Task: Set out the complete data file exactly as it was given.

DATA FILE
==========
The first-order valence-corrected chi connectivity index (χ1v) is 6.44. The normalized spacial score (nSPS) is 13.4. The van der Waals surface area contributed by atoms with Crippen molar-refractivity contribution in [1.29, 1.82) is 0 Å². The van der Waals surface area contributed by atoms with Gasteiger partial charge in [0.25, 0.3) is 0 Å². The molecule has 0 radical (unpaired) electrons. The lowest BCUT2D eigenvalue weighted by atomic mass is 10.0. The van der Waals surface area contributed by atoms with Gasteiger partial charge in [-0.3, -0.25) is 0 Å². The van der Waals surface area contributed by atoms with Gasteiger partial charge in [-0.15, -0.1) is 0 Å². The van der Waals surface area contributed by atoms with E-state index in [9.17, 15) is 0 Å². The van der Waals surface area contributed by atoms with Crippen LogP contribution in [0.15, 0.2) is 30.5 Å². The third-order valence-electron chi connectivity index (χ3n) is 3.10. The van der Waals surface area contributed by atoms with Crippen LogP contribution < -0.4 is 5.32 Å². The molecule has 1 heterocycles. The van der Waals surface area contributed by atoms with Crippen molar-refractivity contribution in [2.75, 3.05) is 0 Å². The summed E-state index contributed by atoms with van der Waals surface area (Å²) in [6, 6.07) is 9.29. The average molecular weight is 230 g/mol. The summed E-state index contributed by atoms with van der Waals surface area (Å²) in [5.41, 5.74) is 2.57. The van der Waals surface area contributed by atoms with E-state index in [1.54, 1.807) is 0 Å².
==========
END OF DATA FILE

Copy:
The first-order valence-corrected chi connectivity index (χ1v) is 6.44. The normalized spacial score (nSPS) is 13.4. The van der Waals surface area contributed by atoms with Crippen molar-refractivity contribution in [1.29, 1.82) is 0 Å². The van der Waals surface area contributed by atoms with Gasteiger partial charge in [0.25, 0.3) is 0 Å². The molecule has 0 radical (unpaired) electrons. The lowest BCUT2D eigenvalue weighted by atomic mass is 10.0. The van der Waals surface area contributed by atoms with Gasteiger partial charge in [-0.3, -0.25) is 0 Å². The van der Waals surface area contributed by atoms with Gasteiger partial charge in [-0.15, -0.1) is 0 Å². The van der Waals surface area contributed by atoms with E-state index in [9.17, 15) is 0 Å². The van der Waals surface area contributed by atoms with Crippen LogP contribution in [0.15, 0.2) is 30.5 Å². The third-order valence-electron chi connectivity index (χ3n) is 3.10. The van der Waals surface area contributed by atoms with Crippen LogP contribution < -0.4 is 5.32 Å². The molecule has 1 heterocycles. The van der Waals surface area contributed by atoms with Crippen molar-refractivity contribution in [2.75, 3.05) is 0 Å². The summed E-state index contributed by atoms with van der Waals surface area (Å²) in [6, 6.07) is 9.29. The average molecular weight is 230 g/mol. The summed E-state index contributed by atoms with van der Waals surface area (Å²) in [5.41, 5.74) is 2.57. The van der Waals surface area contributed by atoms with E-state index in [1.54, 1.807) is 0 Å².